Danish regulators are targeting crypto traders in a tax avoider crackdown. Skattestyrelsen, or Skat, Denmark’s tax agency, has issued warning letters to “20,000 cryptocurrency tax avoiders,” according to European crypto tracking and tax reporting startup Koinly. The move comes months after regulators were sniffing around at a trio of local exchanges for information on crypto investors, placing trading activity from the years 2016-2018 in their sights. Koinly Founder Robin Singh told CCN:
The letters are not exactly a shock as the Danish tax authorities had received info on the crypto traders back in August so people were kind of expecting something to happen. At this stage Skattestyrelsen isn’t treating them as serious offenders as cryptocurrencies are new and they don’t want to start fining people right away. However, recipients have been asked to present a number of documents from all exchanges that they traded on along with bank statements from any regular bank accounts that they own – failure to do so will lead to fines or even prosecution.
While the writing may have been on the wall, it doesn’t mean the letters haven’t triggered a certain amount of anxiety among crypto traders. This is especially true considering the complexity surrounding the reporting of capital gains in the tiny Scandinavian country. Singh went on to explain:
We have been getting a lot of queries from Danish crypto investors and [the] biggest fear for them is getting overtaxed as they are not able to accurately determine their capital gains manually. This is something that we are helping them with.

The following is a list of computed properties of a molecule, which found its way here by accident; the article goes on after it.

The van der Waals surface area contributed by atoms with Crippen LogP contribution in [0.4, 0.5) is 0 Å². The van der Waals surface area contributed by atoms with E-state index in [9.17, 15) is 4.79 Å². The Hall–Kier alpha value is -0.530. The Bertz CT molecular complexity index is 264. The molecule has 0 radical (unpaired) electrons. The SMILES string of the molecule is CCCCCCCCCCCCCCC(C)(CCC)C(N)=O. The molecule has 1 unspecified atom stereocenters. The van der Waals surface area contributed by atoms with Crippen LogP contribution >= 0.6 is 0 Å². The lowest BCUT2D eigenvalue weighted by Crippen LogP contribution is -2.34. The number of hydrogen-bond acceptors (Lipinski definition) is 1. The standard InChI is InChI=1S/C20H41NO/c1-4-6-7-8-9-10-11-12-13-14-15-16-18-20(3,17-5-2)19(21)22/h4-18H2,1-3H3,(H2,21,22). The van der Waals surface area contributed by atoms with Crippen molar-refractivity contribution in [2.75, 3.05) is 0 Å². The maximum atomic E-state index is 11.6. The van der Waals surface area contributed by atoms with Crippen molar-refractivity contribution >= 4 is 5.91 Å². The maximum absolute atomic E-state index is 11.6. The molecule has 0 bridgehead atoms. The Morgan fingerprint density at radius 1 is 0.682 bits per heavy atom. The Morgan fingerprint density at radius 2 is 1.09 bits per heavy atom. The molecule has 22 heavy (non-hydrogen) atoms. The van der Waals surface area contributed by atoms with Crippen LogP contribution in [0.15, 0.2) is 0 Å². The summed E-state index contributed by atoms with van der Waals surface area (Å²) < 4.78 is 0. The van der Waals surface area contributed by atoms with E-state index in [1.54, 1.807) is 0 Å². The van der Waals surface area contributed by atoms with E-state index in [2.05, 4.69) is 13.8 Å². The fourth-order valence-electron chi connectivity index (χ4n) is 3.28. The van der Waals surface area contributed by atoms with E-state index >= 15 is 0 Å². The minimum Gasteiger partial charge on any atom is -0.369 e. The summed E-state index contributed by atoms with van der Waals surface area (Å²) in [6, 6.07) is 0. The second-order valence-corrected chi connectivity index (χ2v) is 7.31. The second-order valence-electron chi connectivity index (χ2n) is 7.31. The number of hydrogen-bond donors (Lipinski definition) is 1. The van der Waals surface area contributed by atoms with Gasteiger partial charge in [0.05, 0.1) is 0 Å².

Recipients of the letter have until mid-December to respond or else. And according to Koinly in a blog post, the regulatory spotlight on potential crypto investor tax evaders is only going to intensify.
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Crypto U.S. Crypto Tax Ambiguity
Most recently, the U.S. Internal Revenue Service (IRS) has added a field in its 2019 Schedule 1 document for “virtual currency” holdings:
Notice the lack of the clarity in the document? Crypto investors move funds from one wallet to another frequently, and there’s no distinction about whether this type of activity qualifies as sending virtual currencies.
Danish regulators must have taken a page out of the IRS’ book. Earlier this year, U.S. regulators similarly sent out letters to thousands of crypto investors, targeting those who didn’t report or pay taxes on crypto-fueled gains. While the letters were framed as educational material, the recipients reportedly interpreted them more like a threat.
This article was edited by Samburaj Das.
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